Refusal to maintain body weight at or above a minimally normal weight for age and height (e.g., weight loss leading to maintenance of body weight less than 85% of that expected; or failure to make expected weight gain during period of growth, leading to body weight less than 85% of that expected).
Intense fear of gaining weight or becoming fat, even though underweight.
Disturbance in the way in which one's body weight or shape is experienced, undue influence of body weight or shape on self-evaluation, or denial of the seriousness of the current low body weight.
Recurrent episodes of binge eating. An episode of binge eating is characterized by both of the following:
eating, in a discrete period of time (e.g., within any 2-hour period), an amount of food that is definitely larger than most people would eat during a similar period of time and under similar circumstances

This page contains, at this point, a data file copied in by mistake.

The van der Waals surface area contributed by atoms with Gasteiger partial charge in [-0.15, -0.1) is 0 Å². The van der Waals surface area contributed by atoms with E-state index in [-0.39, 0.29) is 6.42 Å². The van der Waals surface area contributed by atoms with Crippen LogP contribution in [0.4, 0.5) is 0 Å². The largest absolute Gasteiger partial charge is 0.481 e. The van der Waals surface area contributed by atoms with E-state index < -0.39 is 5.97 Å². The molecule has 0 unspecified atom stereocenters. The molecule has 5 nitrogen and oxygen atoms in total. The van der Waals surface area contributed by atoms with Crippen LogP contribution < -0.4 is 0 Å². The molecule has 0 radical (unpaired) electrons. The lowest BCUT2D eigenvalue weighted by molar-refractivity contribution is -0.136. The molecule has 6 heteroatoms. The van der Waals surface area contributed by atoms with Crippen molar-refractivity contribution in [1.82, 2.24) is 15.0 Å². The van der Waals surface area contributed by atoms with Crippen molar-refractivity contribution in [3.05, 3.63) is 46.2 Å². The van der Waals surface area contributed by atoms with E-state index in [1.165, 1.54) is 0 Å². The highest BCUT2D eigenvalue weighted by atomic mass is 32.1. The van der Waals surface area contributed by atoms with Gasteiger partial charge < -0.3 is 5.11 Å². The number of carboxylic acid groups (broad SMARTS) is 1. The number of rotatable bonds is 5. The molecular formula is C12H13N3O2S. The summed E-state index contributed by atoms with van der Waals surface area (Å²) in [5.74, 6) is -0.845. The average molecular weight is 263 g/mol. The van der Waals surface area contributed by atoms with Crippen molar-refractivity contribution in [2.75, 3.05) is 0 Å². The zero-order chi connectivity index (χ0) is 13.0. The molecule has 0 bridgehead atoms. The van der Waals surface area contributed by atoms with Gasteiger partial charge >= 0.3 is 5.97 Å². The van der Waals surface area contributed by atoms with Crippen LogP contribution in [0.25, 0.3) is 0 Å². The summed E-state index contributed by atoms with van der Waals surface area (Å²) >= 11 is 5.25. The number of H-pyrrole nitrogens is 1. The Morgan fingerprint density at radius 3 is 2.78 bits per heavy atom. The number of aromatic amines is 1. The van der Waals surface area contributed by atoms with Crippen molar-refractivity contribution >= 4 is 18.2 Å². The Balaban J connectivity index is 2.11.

a sense of lack of control over eating during the episode (e.g., a feeling that one cannot stop eating or control what or how much one is eating)
Recurrent inappropriate compensatory behavior in order to prevent weight gain, such as self-induced vomiting; misuse of laxatives, diuretics, enemas, or other medications; fasting; or excessive exercise.
The binge eating and inappropriate compensatory behaviors both occur, on average, at least twice a week for 3 months.
Self-evaluation is unduly influenced by body shape and weight.
"Females who perceive themselves as overweight prior to puberty reported greater body dissatisfaction and bulimia symptomatology, less impulse control and a stronger emphasis on asceticism, drive for thinness and perfectionism. These females also perceived their current body figure to be larger and reported more bulimic thoughts and behaviors than those who perceived themselves to be average or underweight."
"People who feel ashamed about their eating habits often give inacc